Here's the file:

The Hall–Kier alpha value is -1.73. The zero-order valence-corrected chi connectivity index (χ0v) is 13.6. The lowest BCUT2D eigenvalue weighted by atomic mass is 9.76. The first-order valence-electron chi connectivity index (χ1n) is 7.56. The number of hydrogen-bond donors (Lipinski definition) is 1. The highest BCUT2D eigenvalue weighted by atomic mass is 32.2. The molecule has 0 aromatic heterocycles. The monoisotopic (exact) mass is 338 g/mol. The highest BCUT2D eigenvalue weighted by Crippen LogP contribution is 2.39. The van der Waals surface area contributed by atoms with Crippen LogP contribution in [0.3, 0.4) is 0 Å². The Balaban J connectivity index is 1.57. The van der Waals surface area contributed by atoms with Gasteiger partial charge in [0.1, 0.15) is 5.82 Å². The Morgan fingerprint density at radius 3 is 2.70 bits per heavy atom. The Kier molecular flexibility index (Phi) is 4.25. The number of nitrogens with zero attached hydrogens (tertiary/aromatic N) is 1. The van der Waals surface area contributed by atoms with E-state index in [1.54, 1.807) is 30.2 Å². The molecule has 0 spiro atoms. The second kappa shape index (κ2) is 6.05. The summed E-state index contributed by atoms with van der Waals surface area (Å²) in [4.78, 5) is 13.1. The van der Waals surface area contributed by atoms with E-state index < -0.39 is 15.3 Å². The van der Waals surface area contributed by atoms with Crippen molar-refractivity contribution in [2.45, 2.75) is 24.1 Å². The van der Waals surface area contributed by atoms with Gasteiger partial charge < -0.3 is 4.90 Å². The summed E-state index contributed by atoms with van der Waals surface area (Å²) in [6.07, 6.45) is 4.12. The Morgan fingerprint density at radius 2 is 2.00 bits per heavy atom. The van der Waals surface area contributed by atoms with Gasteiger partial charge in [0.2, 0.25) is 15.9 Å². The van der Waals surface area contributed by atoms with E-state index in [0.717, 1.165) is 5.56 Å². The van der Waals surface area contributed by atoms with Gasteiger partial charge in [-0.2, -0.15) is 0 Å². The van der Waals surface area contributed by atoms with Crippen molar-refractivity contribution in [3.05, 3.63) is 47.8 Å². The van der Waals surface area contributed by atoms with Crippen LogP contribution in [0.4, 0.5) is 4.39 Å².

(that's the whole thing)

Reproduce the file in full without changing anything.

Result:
The Hall–Kier alpha value is -1.73. The zero-order valence-corrected chi connectivity index (χ0v) is 13.6. The lowest BCUT2D eigenvalue weighted by atomic mass is 9.76. The first-order valence-electron chi connectivity index (χ1n) is 7.56. The number of hydrogen-bond donors (Lipinski definition) is 1. The highest BCUT2D eigenvalue weighted by atomic mass is 32.2. The molecule has 0 aromatic heterocycles. The monoisotopic (exact) mass is 338 g/mol. The highest BCUT2D eigenvalue weighted by Crippen LogP contribution is 2.39. The van der Waals surface area contributed by atoms with Crippen LogP contribution in [0.3, 0.4) is 0 Å². The Balaban J connectivity index is 1.57. The van der Waals surface area contributed by atoms with Gasteiger partial charge in [0.1, 0.15) is 5.82 Å². The Morgan fingerprint density at radius 3 is 2.70 bits per heavy atom. The Kier molecular flexibility index (Phi) is 4.25. The number of nitrogens with zero attached hydrogens (tertiary/aromatic N) is 1. The van der Waals surface area contributed by atoms with E-state index in [1.54, 1.807) is 30.2 Å². The molecule has 0 spiro atoms. The second kappa shape index (κ2) is 6.05. The summed E-state index contributed by atoms with van der Waals surface area (Å²) in [4.78, 5) is 13.1. The van der Waals surface area contributed by atoms with E-state index < -0.39 is 15.3 Å². The van der Waals surface area contributed by atoms with Crippen molar-refractivity contribution in [2.45, 2.75) is 24.1 Å². The van der Waals surface area contributed by atoms with Gasteiger partial charge < -0.3 is 4.90 Å². The summed E-state index contributed by atoms with van der Waals surface area (Å²) in [6.07, 6.45) is 4.12. The Morgan fingerprint density at radius 2 is 2.00 bits per heavy atom. The van der Waals surface area contributed by atoms with Gasteiger partial charge in [0.2, 0.25) is 15.9 Å². The van der Waals surface area contributed by atoms with E-state index in [0.717, 1.165) is 5.56 Å². The van der Waals surface area contributed by atoms with Gasteiger partial charge in [-0.2, -0.15) is 0 Å². The van der Waals surface area contributed by atoms with Crippen molar-refractivity contribution in [3.05, 3.63) is 47.8 Å². The van der Waals surface area contributed by atoms with Crippen LogP contribution in [0.4, 0.5) is 4.39 Å².